Zuma judgment a valuable lesson in any language
Every South African schoolchild learnt a big new word yesterday: accountability. It means being responsible for your actions. It translates as aanspreelikheid in Afrikaans or ukumela in Zulu and in Xhosa.
The word seeps through every aspect of our culture from religion (“the wages of sin is death”) to everyday aphorisms (“spare the rod and spoil the child”).
For a long time, we thought accountability only applied to ordinary people, not to those with money, fame, or political capital, like former presidents.
Until yesterday, when the highest court in the land sentenced former president Jacob Zuma to 15 months in prison for contempt of court, given as “a direct, unsuspended order of imprisonment”. That is the cold klap of accountability in winter and man, it stings.
Everybody is in shock. On our beloved African continent, presidents do not go to jail. They loot, plunder, massacre, and murder with (here’s another new word to teach the kids this week) impunity.
Some change their country’s constitution to declare themselves president for life. One built himself a multimillion-dollar presidential castle while another assumed the title Emperor. It is true, an African president had a Napoleon-styled coronation that cost his country’s entire GDP.
Another is reported to have died of a heart attack as he literally f****d himself into the afterlife experimenting with Viagra. More than one African president has been rumoured to eat his own people (here’s a third new word for the children, cannibalism).
Now and again the International Criminal Court of Justice hauls one of these misfits to The Hague for prosecution. SA actually protected one of these fugitives from justice when he came here strolling through Mzansi in 2015.
This kind of immunity is what Zuma was banking on. He refused a court order to show up and testify at the commission of inquiry into state capture which he himself had created. In the mind of this utterly corrupt and venal man, he was above the law. Zuma could not spell accountability, let alone understand it:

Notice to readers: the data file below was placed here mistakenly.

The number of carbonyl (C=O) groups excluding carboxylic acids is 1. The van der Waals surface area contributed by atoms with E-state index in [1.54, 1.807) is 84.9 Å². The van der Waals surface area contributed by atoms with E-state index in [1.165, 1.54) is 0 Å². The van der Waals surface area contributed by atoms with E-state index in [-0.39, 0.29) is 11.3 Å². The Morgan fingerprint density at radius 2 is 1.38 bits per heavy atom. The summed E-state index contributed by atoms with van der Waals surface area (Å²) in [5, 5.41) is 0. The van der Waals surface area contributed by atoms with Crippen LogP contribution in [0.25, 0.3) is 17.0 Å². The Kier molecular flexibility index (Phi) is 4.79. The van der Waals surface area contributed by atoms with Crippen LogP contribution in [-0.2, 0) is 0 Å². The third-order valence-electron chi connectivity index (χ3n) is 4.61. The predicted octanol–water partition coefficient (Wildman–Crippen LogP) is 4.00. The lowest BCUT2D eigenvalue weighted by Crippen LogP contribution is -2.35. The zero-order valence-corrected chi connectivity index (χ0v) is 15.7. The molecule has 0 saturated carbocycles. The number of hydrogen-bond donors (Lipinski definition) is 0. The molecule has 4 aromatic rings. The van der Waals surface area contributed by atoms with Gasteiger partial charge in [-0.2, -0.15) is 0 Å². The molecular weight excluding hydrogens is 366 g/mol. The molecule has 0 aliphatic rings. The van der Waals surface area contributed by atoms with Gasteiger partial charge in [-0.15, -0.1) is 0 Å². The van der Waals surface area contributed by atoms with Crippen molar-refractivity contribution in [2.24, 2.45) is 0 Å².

You are not going to like this, but we inherited some strong institutions from our horrible past, one of them being the courts where things like the rules of evidence and due process matter in making judgments. More than once, justice Sisi Khampepe makes the point in her considered judgment that the ruling was to protect the legitimacy of the court in the eyes of the people.
The new, democratic government made much of judicial authority with judges in charge of all kinds of official inquiries from the sport of cricket to university malfunction.
It must have hurt this African strongman once accused of raping a young black woman that his demise would come at the hands of two powerful black law women: the former public protector, now Prof Thuli Madonsela, who first led the investigation into the president and state capture, and the acting chief justice of the Constitutional Court, Khampepe, who issued Wednesday’s damning judgment. Justice 1, Race Card 0.
The next few days are going to be critical. Will Zuma show up at the Nkandla police station and hand himself over, as his daughter suggests he will do? Or will his operators continue to “study the judgment” (a discursive foil meaning to make urgent political plans before conceding defeat) and possibly “address the nation” as the JZ Foundation indicates might happen?
Regardless, the clown show is about to start. Call it Jansen’s rule: In SA, when a big man in politics faces the possibility of imprisonment, it is a matter of time before somebody promises death as a deterrent. It was Julius Malema who once declared that he would “kill for Zuma” when prison was a real likelihood for the beleaguered leader.
Right on cue, the former president’s son, Edward Zuma, declared this week that: “I will lay down my life for president Zuma. They will not take him while I am alive. They will have to kill me first.”
Right now, we need to keep small- and big-time crooks as alive as possible for further prosecution. With the Zuma judgment clinically delivered by Khampepe this week, SA scaled a very important political, cognitive, and emotional hurdle: that it is possible to send a larger-than-life, charismatic and (still) widely admired former president to prison for wrongdoing.
Let this judgment hasten the day that the crooks who ripped off the nation in Prasa, Eskom, and parliament make their way into the courts and slip into orange jumpsuits as soon as possible. Only then can we expect a long-suffering nation to believe, once again, in the promise of SA.
In the meantime, it is the task of every teacher to teach our children as next generation leaders the full import of this moment: that for our democracy to survive its leaders, like everyone else, are accountable for their actions.
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